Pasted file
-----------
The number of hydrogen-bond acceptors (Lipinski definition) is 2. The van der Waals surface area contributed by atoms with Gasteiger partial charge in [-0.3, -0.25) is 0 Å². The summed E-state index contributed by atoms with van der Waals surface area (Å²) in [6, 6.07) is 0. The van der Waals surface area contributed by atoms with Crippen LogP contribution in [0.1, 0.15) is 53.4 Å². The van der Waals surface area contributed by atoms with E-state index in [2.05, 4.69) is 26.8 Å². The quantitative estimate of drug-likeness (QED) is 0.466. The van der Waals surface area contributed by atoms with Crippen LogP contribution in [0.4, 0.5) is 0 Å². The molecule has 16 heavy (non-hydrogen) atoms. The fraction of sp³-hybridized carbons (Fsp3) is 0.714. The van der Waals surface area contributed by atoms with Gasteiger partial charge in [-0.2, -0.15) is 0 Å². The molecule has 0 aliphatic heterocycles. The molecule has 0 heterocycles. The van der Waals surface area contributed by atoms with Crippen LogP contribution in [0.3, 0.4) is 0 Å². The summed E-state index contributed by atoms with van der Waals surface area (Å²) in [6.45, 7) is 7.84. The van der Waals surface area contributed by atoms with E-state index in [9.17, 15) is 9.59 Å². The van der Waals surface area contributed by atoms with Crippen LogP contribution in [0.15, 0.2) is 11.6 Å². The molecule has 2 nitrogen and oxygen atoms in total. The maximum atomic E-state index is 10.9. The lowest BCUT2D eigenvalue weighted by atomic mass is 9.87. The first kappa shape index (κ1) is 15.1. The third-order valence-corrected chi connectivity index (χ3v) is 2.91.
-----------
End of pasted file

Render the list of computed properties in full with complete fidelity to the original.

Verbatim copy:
The number of hydrogen-bond acceptors (Lipinski definition) is 2. The van der Waals surface area contributed by atoms with Gasteiger partial charge in [-0.3, -0.25) is 0 Å². The summed E-state index contributed by atoms with van der Waals surface area (Å²) in [6, 6.07) is 0. The van der Waals surface area contributed by atoms with Crippen LogP contribution in [0.1, 0.15) is 53.4 Å². The van der Waals surface area contributed by atoms with E-state index in [2.05, 4.69) is 26.8 Å². The quantitative estimate of drug-likeness (QED) is 0.466. The van der Waals surface area contributed by atoms with Crippen LogP contribution in [0.4, 0.5) is 0 Å². The molecule has 16 heavy (non-hydrogen) atoms. The fraction of sp³-hybridized carbons (Fsp3) is 0.714. The van der Waals surface area contributed by atoms with Gasteiger partial charge in [-0.2, -0.15) is 0 Å². The molecule has 0 aliphatic heterocycles. The molecule has 0 heterocycles. The van der Waals surface area contributed by atoms with Crippen LogP contribution in [0.3, 0.4) is 0 Å². The summed E-state index contributed by atoms with van der Waals surface area (Å²) in [6.45, 7) is 7.84. The van der Waals surface area contributed by atoms with E-state index in [9.17, 15) is 9.59 Å². The van der Waals surface area contributed by atoms with Crippen LogP contribution in [0.15, 0.2) is 11.6 Å². The molecule has 2 nitrogen and oxygen atoms in total. The maximum atomic E-state index is 10.9. The lowest BCUT2D eigenvalue weighted by atomic mass is 9.87. The first kappa shape index (κ1) is 15.1. The third-order valence-corrected chi connectivity index (χ3v) is 2.91.